Throughout the NBA playoffs, where we Raptor fans are left to wallow, Raptors Republic brings you the 100 Words Series. Calling on RR writers and other Raptor scribes from around the internet and MSM, we’ll provide the Republic with 100-word takes on players, coaches, management and announcers. Look for these two or three times a week, continuing today with Terrence Ross. The mission I charged the contributors with was simple: you have 100 words (prose, poetry, song, whatever) to discuss said player.

Andrew Thompson, Raptors Republic
Terrence Ross was drafted for his 3 point shooting. His rookie shooting stats don’t exactly jump off the page at a below league average 33% on 2.7 attempts per game. But let’s not all start throwing things in despair yet.

Player A: 29% 3P%, 2.7 attempts
Player B: 28% 3P%, 2.6 attempts

Those pair of rookie shooting splits belong to Kevin Durant and Lebron James. My point isn’t that Ross will become either of those two players. He almost definitely won’t. But, both of those players shot over 40% from 3 this past season after hurling bricks almost exclusively in their rookie season. Shooters typically take time to adjust to the League. There is still hope for a Raptor who can actually shoot 3s…

Arsenalist, Raptors Republic

In a good system where he’s held accountable defensively and has a specific role coming off the bench (poor man’s Tony Allen), you can see Ross fitting in as a productive member of a roster.  Assuming the shooting percentages improve with maturity and a summer of training, it’s not unreasonable to suggest an improvement like below, even if he plays the same amount of minutes (17 per game – granted, this is likely to increase):

2012-13

2013-14

FG%

.407

.44

3FG%

.332

.370

FTA / Game

0.6

2

Steals

0.6

1

He has good technique on his shot and I really think not enough coaching was done to get him accustomed to the NBA three-point line.  I’m going to assume that that is corrected, and if so, he’s good a nice enough contract to at least stick around in a bench role.  I won’t anoint him a saviour or even put his mug on marketing material, but that doesn’t mean he can’t hold a fiscally responsible roster spot.

Blake Murphy, Raptors Republic
The three-point shot is something learned and perfected over time. Rookies are taking a longer range shot than they’ve been used to and more intelligent defenses, usually. Defense is also something that is a learned skill, as the jump to the NBA includes a dramatic jump in skill, strength and savvy on the part of opponents. T-Ross has time to grow into the three-and-D kind of prospect we were hoping for, and he showed flashes, especially in fast-paced play, during the season. But he might have to show it from deep on the bench to start, since Ujiri can’t assume that growth.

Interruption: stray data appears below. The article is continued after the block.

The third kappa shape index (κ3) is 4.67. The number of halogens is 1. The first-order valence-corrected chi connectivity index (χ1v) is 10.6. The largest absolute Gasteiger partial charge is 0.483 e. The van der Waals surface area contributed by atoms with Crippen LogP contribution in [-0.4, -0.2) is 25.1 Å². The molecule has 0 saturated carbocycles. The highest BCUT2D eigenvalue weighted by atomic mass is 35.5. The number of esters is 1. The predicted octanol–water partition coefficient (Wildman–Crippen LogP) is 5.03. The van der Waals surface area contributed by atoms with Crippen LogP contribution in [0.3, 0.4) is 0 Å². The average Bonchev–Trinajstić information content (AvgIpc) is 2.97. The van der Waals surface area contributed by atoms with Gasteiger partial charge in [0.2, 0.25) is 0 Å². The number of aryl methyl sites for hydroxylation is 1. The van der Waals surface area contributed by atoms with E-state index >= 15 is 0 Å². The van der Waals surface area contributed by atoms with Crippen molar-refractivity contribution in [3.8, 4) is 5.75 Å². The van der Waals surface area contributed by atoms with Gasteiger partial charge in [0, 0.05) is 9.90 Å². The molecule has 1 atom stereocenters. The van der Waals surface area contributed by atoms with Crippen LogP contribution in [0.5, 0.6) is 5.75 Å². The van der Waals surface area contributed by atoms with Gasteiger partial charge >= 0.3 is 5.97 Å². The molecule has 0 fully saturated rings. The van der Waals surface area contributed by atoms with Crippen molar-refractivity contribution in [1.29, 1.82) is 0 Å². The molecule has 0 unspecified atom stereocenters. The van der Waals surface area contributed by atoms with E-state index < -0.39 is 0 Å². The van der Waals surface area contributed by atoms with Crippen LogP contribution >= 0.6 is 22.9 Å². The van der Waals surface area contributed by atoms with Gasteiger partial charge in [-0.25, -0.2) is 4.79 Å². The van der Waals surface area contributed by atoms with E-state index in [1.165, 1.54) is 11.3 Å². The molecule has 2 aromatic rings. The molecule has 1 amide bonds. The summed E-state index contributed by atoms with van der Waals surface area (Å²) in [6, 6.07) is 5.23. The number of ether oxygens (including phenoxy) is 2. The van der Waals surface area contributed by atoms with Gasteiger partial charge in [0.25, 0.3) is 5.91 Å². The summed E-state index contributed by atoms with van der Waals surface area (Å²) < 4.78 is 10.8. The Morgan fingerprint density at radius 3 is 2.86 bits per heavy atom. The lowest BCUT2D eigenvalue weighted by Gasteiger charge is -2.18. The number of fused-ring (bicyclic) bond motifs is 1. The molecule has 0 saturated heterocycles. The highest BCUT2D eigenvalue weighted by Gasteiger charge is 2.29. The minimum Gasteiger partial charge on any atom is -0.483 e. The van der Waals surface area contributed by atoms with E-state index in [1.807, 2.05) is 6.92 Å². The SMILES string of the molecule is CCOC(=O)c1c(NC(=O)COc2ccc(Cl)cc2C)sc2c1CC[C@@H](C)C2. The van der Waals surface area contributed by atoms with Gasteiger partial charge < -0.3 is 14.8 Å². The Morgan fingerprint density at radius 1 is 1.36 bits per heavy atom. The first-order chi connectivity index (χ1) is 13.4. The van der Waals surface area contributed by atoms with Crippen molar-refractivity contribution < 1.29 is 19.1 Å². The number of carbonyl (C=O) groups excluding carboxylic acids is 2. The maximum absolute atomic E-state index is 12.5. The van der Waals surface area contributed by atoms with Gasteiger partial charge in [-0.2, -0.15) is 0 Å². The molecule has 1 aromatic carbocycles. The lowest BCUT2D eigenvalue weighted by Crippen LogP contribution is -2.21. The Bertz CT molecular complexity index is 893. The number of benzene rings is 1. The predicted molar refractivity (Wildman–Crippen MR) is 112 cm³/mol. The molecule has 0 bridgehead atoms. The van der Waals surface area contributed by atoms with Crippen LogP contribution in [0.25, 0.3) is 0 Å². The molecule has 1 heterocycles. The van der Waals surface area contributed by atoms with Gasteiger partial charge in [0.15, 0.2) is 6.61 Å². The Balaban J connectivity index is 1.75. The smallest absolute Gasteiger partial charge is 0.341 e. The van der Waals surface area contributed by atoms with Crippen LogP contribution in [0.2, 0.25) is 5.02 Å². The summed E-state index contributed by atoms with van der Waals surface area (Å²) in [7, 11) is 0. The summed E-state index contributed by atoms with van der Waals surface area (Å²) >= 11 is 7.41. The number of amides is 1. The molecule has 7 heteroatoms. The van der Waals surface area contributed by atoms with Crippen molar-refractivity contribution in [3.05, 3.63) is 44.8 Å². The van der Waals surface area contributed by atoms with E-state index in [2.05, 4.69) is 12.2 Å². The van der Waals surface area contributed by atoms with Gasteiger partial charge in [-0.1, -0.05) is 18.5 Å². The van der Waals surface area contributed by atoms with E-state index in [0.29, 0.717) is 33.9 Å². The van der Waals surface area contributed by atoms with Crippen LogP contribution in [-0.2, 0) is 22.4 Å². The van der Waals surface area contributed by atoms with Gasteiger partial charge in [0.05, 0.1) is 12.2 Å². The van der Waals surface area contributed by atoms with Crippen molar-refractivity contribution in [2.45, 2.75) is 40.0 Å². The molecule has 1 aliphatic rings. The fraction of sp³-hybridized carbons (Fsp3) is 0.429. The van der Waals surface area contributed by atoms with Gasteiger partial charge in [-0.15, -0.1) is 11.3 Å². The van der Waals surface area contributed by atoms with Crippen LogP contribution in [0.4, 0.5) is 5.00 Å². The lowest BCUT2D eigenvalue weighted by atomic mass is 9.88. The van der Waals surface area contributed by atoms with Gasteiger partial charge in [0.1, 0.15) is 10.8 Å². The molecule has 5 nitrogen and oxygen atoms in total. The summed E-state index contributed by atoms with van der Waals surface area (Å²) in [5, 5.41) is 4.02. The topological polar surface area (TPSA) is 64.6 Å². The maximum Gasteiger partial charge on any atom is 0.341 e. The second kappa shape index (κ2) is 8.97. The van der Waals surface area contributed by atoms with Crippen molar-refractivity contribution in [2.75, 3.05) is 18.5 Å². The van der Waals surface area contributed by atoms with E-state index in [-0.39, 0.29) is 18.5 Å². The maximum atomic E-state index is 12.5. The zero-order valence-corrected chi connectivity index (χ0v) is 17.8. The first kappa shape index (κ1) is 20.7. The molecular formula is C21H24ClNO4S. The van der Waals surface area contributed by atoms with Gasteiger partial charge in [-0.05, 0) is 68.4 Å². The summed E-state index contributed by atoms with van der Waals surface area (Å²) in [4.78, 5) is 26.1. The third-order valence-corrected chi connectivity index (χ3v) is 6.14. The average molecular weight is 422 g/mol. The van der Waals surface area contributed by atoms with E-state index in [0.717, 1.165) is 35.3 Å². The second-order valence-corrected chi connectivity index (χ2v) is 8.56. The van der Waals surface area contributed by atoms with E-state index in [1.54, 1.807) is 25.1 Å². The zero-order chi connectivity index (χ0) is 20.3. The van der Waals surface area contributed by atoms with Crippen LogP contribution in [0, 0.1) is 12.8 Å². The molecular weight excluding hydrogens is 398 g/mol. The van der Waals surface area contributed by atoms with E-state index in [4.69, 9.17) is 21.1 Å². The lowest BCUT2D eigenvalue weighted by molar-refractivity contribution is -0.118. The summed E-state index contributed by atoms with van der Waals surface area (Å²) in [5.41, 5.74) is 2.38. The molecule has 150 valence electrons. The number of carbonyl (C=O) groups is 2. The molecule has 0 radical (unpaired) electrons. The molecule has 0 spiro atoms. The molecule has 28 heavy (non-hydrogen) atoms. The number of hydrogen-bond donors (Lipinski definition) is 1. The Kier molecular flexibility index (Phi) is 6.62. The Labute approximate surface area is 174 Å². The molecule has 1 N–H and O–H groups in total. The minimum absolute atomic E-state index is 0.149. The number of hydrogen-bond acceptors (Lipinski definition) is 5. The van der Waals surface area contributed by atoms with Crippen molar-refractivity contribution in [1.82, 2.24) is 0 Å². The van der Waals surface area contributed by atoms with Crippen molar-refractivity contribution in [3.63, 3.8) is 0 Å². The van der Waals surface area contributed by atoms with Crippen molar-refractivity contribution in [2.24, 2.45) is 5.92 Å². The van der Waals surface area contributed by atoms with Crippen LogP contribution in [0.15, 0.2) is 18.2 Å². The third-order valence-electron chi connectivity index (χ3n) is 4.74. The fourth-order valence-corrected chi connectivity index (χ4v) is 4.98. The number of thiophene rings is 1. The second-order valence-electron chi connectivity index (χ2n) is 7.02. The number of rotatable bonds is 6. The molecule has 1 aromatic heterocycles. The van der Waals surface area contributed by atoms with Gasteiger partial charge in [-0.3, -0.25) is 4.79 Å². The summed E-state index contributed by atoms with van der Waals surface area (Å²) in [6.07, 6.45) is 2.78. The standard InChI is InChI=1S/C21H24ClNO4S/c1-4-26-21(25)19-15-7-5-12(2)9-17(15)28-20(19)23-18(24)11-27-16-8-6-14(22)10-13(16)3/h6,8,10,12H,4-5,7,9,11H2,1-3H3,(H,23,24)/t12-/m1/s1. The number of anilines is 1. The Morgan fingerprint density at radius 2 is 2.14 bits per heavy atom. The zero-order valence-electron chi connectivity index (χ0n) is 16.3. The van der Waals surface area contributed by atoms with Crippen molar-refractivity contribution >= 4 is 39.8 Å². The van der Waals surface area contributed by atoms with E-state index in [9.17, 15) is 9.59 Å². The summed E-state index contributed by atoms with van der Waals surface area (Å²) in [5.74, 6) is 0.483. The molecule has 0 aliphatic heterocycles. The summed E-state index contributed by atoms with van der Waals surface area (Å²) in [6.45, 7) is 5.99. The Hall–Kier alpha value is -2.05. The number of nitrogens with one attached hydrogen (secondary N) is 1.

Garrett Hinchey, Raptors Republic
Ah, what to do with you, Terrence Ross AKA TDotFlight31 AKA the weirdest Twitter handle to become a person’s actual nickname. On paper, you’re the perfect fit for this group of players: a floor-spacing wing, on a rookie deal, who’s known for long-range shooting (just think, a Raptor wing who can hit threes!) and with unparalleled athleticism. It’s all there.

On the court, though, you seem like a different guy. Listless at times, especially on defense, struggling with your shot, and seemingly shutting down after every bad stretch of play you submit. Yes, I know you’re only 20. Yes, I believe that potential filled, floor-spacing guard is still there. But, buddy, it’s time for him to start showing up at every game. Next year, the rookie excuse is gone, and the management group’s completely overhauled. Time to show them what you’ve got.

Tim W., Raptors Republic
In a pre-draft column, I wrote that Ross was the type of guy who always ends up falling in the draft and teams always regret passing on him. My question is whether he would be better off had he dropped to a better team with a staff that could develop him better. While I never thought Ross would ever be an All Star, I think he’s got the ability to be a rotation player on a good team. But I question whether Casey is the coach that can develop him into that.